The ‘mother of support zones’ in the stock market must hold — or else, look out below

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Stock market investors are grappling with several important questions about their investments. This is a confusing time, as many pieces of information, sometimes in opposition to one another, are competing for our interest.

Let’s look at three charts for guidance.

Please click here for an annotated chart of Dow Jones Industrial Average ETF DIA, -1.76%, which tracks the Dow Jones Industrial Average DJIA, -1.63%.

Please click here an intraday chart of S&P 500 futures ES00, -1.31%, which is based on the benchmark S&P 500 Index SPX, -1.53%.

Please click here for a chart of a potential cure for the novel coronavirus.

Note the following:

• The first chart shows that the prior support zone is broken as of this writing. When a support zone breaks, it becomes a resistance zone. The zone is marked as both support and resistance on the chart because, due to large moves in the stock market, prices are fluctuating in and out of the upper zone.

• The first chart shows the “mother of support zones.”

• I have been showing you these two zones for a while. From a long time ago my call has consistently been that there was a 30% probability of the top zone holding and an 80% probability of the mother of support zones holding.

• Based on our algorithms, the signal would have been to increase protection higher than the maximum 86% previously established for long-term portfolios if it were not for potential good news on several fronts.

• The second chart shows the time of the announcement from the Federal Reserve of massive stimulus. The swing in the stock market is equivalent to about 1,000 Dow points.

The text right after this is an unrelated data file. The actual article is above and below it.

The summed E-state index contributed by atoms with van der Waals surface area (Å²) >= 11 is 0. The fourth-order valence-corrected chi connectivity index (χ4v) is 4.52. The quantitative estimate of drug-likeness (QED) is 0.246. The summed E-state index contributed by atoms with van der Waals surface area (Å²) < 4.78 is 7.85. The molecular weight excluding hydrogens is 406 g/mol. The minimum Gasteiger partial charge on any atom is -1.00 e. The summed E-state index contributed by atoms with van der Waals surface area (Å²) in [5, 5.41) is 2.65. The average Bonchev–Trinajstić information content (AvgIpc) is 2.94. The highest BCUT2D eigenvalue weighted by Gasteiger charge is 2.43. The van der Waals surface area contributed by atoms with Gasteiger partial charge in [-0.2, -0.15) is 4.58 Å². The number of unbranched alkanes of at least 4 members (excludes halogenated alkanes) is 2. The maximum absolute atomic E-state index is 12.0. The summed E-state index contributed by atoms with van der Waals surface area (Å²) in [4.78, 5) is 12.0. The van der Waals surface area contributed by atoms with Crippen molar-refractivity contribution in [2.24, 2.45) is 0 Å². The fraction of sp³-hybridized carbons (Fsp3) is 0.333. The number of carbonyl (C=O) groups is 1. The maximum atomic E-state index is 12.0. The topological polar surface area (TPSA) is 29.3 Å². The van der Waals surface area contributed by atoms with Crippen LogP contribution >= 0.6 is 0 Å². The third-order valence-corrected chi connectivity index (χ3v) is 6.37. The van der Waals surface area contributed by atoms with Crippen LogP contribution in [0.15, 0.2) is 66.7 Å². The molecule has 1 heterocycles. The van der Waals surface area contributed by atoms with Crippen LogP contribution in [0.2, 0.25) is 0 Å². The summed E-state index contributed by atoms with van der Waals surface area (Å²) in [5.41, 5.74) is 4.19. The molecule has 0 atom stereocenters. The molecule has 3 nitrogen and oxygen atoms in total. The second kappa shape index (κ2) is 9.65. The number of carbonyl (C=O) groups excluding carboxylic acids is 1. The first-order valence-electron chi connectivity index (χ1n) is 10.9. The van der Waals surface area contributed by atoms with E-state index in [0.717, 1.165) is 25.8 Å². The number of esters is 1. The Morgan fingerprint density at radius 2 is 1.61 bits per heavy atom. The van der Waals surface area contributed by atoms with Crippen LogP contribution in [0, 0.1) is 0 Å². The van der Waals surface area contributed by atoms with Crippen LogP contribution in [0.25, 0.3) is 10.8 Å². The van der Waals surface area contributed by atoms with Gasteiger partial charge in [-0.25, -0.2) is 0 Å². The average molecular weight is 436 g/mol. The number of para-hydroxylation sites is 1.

• The Fed has announced it will purchase Treasury securities and agency mortgage-backed securities in the amount needed — or “unlimited.”

• Multi-trillion dollar fiscal stimulus is on the way.

• The third chart is from a small French trial that shows significant promise to help treat the coronavirus.

Ask Arora: Nigam Arora answers your questions about investing in stocks, ETFs, bonds, gold and silver, oil and currencies. Have a question? Send it to Nigam Arora.

QE infinity

The Fed’s new quantitative easing (QE) program amounts to QE infinity. The Fed’s move is unprecedented. There are many details, but here are the extraordinary items compared with what was expected.

• Unlike in the past, this QE program has no limits.

• The Fed will be intervening in the corporate bond market.

• The Fed’s support for a money market facility will include municipal variable rate demand notes.

• The Fed’s commercial paper facility will also include municipal notes.

• The Fed’s securities loan facility will cover securities backed by credit card loans, car loans and loans guaranteed by the Small Business Administration.

It appears the Fed has thrown everything it reasonably can at the problem to stop further economic dislocation.

Fiscal stimulus

I won’t wade into the weeds of the politics related to the fiscal stimulus. For investors, it is important to note that there seems to be consensus on the following points:

• The emphasis is on workers.

• There is less emphasis on corporations.

• There will be restrictions on buybacks and executive pay for corporations getting federal aid.

• This package will be very different from the fiscal stimulus during the Great Recession of 2008 in that corporations will not benefit as much as the stock market is anticipating.

In our analysis at The Arora Report, rallies based on fiscal stimulus should be sold.

Potential good news

If it were not for potential good news, our call at The Arora Report would have been to aggressively sell the rallies on fiscal stimulus or monetary stimulus. The reason is that no amount of monetary or fiscal stimulus solves the underlying biological problem with the coronavirus. Many antivirals are being tested, and significantly good news from any one of the major drugs trials will likely cause a 5,000-point rally in the Dow. Other indexes, of course, would rise too.

Answers to your questions

Answers to some of your questions are in my previous writings. You can access them here.

Disclosure: Subscribers to The Arora Report may have positions in the securities mentioned in this article or may take positions at any time. Nigam Arora is an investor, engineer and nuclear physicist by background who has founded two Inc. 500 fastest-growing companies. He is the founder of The Arora Report, which publishes four newsletters. Nigam can be reached at

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